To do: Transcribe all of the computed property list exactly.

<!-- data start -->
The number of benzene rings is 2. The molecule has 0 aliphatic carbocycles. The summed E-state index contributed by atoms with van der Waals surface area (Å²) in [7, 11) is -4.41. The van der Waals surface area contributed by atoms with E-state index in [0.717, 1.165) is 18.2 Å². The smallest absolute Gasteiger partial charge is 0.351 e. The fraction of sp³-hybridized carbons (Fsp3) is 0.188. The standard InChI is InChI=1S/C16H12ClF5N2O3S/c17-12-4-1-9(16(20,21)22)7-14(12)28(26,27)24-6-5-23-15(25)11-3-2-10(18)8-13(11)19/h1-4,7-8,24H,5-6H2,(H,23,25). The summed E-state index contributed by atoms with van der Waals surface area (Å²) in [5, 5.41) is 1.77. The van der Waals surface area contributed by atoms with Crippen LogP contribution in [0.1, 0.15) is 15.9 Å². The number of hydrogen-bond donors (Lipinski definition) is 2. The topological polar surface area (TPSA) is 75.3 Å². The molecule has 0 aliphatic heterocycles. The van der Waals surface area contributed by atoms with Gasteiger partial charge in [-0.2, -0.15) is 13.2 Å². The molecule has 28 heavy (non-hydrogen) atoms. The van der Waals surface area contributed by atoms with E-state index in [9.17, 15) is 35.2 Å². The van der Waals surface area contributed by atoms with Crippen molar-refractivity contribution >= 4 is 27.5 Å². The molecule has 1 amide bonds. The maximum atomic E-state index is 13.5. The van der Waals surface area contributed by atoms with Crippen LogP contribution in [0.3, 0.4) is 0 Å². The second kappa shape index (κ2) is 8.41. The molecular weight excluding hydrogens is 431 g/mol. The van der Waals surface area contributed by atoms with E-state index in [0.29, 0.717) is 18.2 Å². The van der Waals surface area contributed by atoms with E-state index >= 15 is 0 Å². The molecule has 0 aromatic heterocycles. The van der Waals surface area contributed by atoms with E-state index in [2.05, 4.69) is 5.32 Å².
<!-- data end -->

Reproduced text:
The number of benzene rings is 2. The molecule has 0 aliphatic carbocycles. The summed E-state index contributed by atoms with van der Waals surface area (Å²) in [7, 11) is -4.41. The van der Waals surface area contributed by atoms with E-state index in [0.717, 1.165) is 18.2 Å². The smallest absolute Gasteiger partial charge is 0.351 e. The fraction of sp³-hybridized carbons (Fsp3) is 0.188. The standard InChI is InChI=1S/C16H12ClF5N2O3S/c17-12-4-1-9(16(20,21)22)7-14(12)28(26,27)24-6-5-23-15(25)11-3-2-10(18)8-13(11)19/h1-4,7-8,24H,5-6H2,(H,23,25). The summed E-state index contributed by atoms with van der Waals surface area (Å²) in [5, 5.41) is 1.77. The van der Waals surface area contributed by atoms with Crippen LogP contribution in [0.1, 0.15) is 15.9 Å². The number of hydrogen-bond donors (Lipinski definition) is 2. The topological polar surface area (TPSA) is 75.3 Å². The molecule has 0 aliphatic heterocycles. The van der Waals surface area contributed by atoms with Gasteiger partial charge in [-0.2, -0.15) is 13.2 Å². The molecule has 28 heavy (non-hydrogen) atoms. The van der Waals surface area contributed by atoms with E-state index in [9.17, 15) is 35.2 Å². The van der Waals surface area contributed by atoms with Crippen molar-refractivity contribution >= 4 is 27.5 Å². The molecule has 1 amide bonds. The maximum atomic E-state index is 13.5. The van der Waals surface area contributed by atoms with Crippen LogP contribution in [0.3, 0.4) is 0 Å². The second kappa shape index (κ2) is 8.41. The molecular weight excluding hydrogens is 431 g/mol. The van der Waals surface area contributed by atoms with E-state index in [0.29, 0.717) is 18.2 Å². The van der Waals surface area contributed by atoms with E-state index >= 15 is 0 Å². The molecule has 0 aromatic heterocycles. The van der Waals surface area contributed by atoms with E-state index in [2.05, 4.69) is 5.32 Å².